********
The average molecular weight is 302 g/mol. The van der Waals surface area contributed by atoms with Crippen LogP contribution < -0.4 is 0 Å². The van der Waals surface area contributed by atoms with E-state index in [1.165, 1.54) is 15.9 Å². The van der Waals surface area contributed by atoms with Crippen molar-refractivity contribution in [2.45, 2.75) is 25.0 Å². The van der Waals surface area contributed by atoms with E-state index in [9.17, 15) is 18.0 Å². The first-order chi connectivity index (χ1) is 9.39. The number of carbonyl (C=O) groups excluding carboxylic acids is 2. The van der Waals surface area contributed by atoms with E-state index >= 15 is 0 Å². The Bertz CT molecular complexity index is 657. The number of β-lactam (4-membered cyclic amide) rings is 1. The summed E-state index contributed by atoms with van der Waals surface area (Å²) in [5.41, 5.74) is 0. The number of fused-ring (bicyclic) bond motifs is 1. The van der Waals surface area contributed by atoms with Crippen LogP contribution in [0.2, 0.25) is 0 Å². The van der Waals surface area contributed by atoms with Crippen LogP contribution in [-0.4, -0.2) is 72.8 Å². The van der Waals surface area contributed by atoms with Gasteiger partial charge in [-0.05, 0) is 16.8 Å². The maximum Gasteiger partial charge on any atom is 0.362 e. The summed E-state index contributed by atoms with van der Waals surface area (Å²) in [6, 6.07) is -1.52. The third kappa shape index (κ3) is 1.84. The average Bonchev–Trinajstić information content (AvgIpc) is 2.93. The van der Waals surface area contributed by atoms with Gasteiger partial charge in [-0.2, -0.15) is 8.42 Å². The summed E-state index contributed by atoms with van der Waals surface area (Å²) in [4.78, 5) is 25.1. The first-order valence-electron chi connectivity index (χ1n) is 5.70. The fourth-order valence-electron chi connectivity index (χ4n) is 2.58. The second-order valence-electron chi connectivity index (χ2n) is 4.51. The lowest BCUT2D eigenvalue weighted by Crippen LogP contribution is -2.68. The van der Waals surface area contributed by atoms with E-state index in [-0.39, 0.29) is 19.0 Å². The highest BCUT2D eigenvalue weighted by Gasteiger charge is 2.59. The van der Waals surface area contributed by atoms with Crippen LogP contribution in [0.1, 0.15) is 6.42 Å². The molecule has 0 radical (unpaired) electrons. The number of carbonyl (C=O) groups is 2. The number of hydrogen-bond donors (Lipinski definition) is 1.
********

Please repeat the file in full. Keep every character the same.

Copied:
The average molecular weight is 302 g/mol. The van der Waals surface area contributed by atoms with Crippen LogP contribution < -0.4 is 0 Å². The van der Waals surface area contributed by atoms with E-state index in [1.165, 1.54) is 15.9 Å². The van der Waals surface area contributed by atoms with Crippen molar-refractivity contribution in [2.45, 2.75) is 25.0 Å². The van der Waals surface area contributed by atoms with E-state index in [9.17, 15) is 18.0 Å². The first-order chi connectivity index (χ1) is 9.39. The number of carbonyl (C=O) groups excluding carboxylic acids is 2. The van der Waals surface area contributed by atoms with E-state index >= 15 is 0 Å². The Bertz CT molecular complexity index is 657. The number of β-lactam (4-membered cyclic amide) rings is 1. The summed E-state index contributed by atoms with van der Waals surface area (Å²) in [5.41, 5.74) is 0. The number of fused-ring (bicyclic) bond motifs is 1. The van der Waals surface area contributed by atoms with Crippen LogP contribution in [0.2, 0.25) is 0 Å². The van der Waals surface area contributed by atoms with Crippen LogP contribution in [-0.4, -0.2) is 72.8 Å². The van der Waals surface area contributed by atoms with Gasteiger partial charge in [-0.05, 0) is 16.8 Å². The maximum Gasteiger partial charge on any atom is 0.362 e. The summed E-state index contributed by atoms with van der Waals surface area (Å²) in [6, 6.07) is -1.52. The third kappa shape index (κ3) is 1.84. The average Bonchev–Trinajstić information content (AvgIpc) is 2.93. The van der Waals surface area contributed by atoms with Gasteiger partial charge in [-0.2, -0.15) is 8.42 Å². The summed E-state index contributed by atoms with van der Waals surface area (Å²) in [4.78, 5) is 25.1. The first-order valence-electron chi connectivity index (χ1n) is 5.70. The fourth-order valence-electron chi connectivity index (χ4n) is 2.58. The second-order valence-electron chi connectivity index (χ2n) is 4.51. The lowest BCUT2D eigenvalue weighted by Crippen LogP contribution is -2.68. The van der Waals surface area contributed by atoms with E-state index in [-0.39, 0.29) is 19.0 Å². The highest BCUT2D eigenvalue weighted by Gasteiger charge is 2.59. The van der Waals surface area contributed by atoms with Crippen LogP contribution in [0.1, 0.15) is 6.42 Å². The molecule has 0 radical (unpaired) electrons. The number of carbonyl (C=O) groups is 2. The number of hydrogen-bond donors (Lipinski definition) is 1.